Developers, Compromise is More Beneficial Than You Think

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By Owen Eagan, The Saint Consulting Group

compromiseWe’re sure it’s no surprise that compromise can be beneficial.  What you may not know is how beneficial.  For instance, why is it that concessions made by a developer are so effective in increasing the probability that a project is approved, especially in an environment where almost 80% of Americans say they don’t want anything new built in their community?

There are several factors at play.  First, as we continually advocate, a mutual gains approach is a respectful and productive negotiation strategy.  After all, being willing to make sacrifices and finding common ground fosters cooperation and engenders trust between the parties.  Moreover, this approach ultimately results in a win for each side.

But behavioral science research suggests other reasons why this method might be so effective.  One is the contrast principle, which states that when two fairly different items are presented in sequence, we will tend to see the second item as more different than it actually is.  As Robert Cialdini writes in Influence: The Psychology of Persuasion, this is why if you’re considering buying several items of clothing, sales associates will always present you with the most expensive items first so that the subsequent items seem less expensive.  It’s also why some realtors will show prospective buyers run-down properties at inflated prices first so that the comparison properties that they want to sell look more attractive.

So when developers first present their plans, any reductions in scale or scope of their proposals made in the course of negotiating with the community will make their plans seem like having less of an impact than if the resulting plans were presented alone.

Another potential reason for the effectiveness of compromise relates to the powerful rule of reciprocation.  This rule simply states that we should try to repay whatever another has provided us in some way.  In citing an experiment by Professor Dennis Regan of Cornell University, Cialdini says this is why you would likely buy raffle tickets from someone who had earlier done you a favor, even though it was unsolicited.  You might even reciprocate at a higher rate of return in relation to the value of the favor provided.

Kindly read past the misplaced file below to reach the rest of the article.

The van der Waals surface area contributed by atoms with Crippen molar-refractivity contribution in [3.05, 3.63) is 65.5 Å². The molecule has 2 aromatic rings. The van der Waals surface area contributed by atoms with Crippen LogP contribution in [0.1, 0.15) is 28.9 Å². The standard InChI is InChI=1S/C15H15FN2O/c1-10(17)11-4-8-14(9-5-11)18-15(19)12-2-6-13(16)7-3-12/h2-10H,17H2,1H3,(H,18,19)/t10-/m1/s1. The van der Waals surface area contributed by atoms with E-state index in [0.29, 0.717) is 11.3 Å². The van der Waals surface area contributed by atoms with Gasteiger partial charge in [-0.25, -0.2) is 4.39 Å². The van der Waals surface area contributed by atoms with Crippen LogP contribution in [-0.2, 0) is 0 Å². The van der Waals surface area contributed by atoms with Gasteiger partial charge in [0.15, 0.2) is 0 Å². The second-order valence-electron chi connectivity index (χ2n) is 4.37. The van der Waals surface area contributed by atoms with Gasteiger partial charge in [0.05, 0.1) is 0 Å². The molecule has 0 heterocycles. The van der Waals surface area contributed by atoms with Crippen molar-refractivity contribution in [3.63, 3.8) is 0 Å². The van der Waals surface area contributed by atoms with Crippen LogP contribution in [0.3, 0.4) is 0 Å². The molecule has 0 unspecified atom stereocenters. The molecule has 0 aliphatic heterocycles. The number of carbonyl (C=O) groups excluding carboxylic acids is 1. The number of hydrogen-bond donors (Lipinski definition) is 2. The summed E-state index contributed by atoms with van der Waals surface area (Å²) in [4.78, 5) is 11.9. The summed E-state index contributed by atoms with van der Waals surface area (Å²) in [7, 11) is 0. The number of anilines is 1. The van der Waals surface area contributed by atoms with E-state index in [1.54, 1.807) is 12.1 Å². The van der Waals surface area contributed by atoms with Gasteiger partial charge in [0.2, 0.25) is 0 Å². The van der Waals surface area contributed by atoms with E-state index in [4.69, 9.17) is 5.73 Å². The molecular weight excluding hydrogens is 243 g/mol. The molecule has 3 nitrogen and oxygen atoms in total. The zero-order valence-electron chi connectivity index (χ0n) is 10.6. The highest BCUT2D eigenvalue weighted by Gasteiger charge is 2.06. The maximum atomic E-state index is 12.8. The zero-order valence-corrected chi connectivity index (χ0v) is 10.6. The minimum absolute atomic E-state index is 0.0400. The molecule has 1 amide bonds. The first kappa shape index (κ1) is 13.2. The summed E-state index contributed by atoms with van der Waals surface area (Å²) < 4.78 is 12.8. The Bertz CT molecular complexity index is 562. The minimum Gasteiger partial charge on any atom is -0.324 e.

Therefore, after a developer has made a concession, some people who formerly opposed the project might feel obligated to reciprocate by now supporting it.

Further, there’s another aspect to the reciprocity rule which Cialdini calls the rejection-then-retreat technique.  This technique involves someone making an initial request, which he or she knows will likely be rejected, so that the appearance of a concession can be made through a second request.

This is an extremely effective technique because it also engages the contrast principle.  That is, whatever request is made as an alternative will be seen as smaller than it actually is compared to the initial request.  According to Cialdini, this is why you might be more willing to make a purchase from a solicitor after refusing an initially larger request.  And this is why labor negotiators will often begin with extreme demands.  By offering concessions of their own, they can elicit concessions from others in the process.  Although, research has shown that any initial unreasonable requests can backfire and will not be reciprocated.

However, we always recommend that our clients negotiate in good faith.  Our purpose here is to simply shed light on why these strategies and tactics work.

Given these additional benefits, compromise is not only good policy, it’s influential policy as well.

Owen Eagan is a Senior Consultant for Saint Consulting, an international management consulting firm specializing in land use politics.  He is also an adjunct faculty member at Emerson College, the nation’s only four-year institution dedicated exclusively to communication and the performing arts. Email Eagan@tscg.biz

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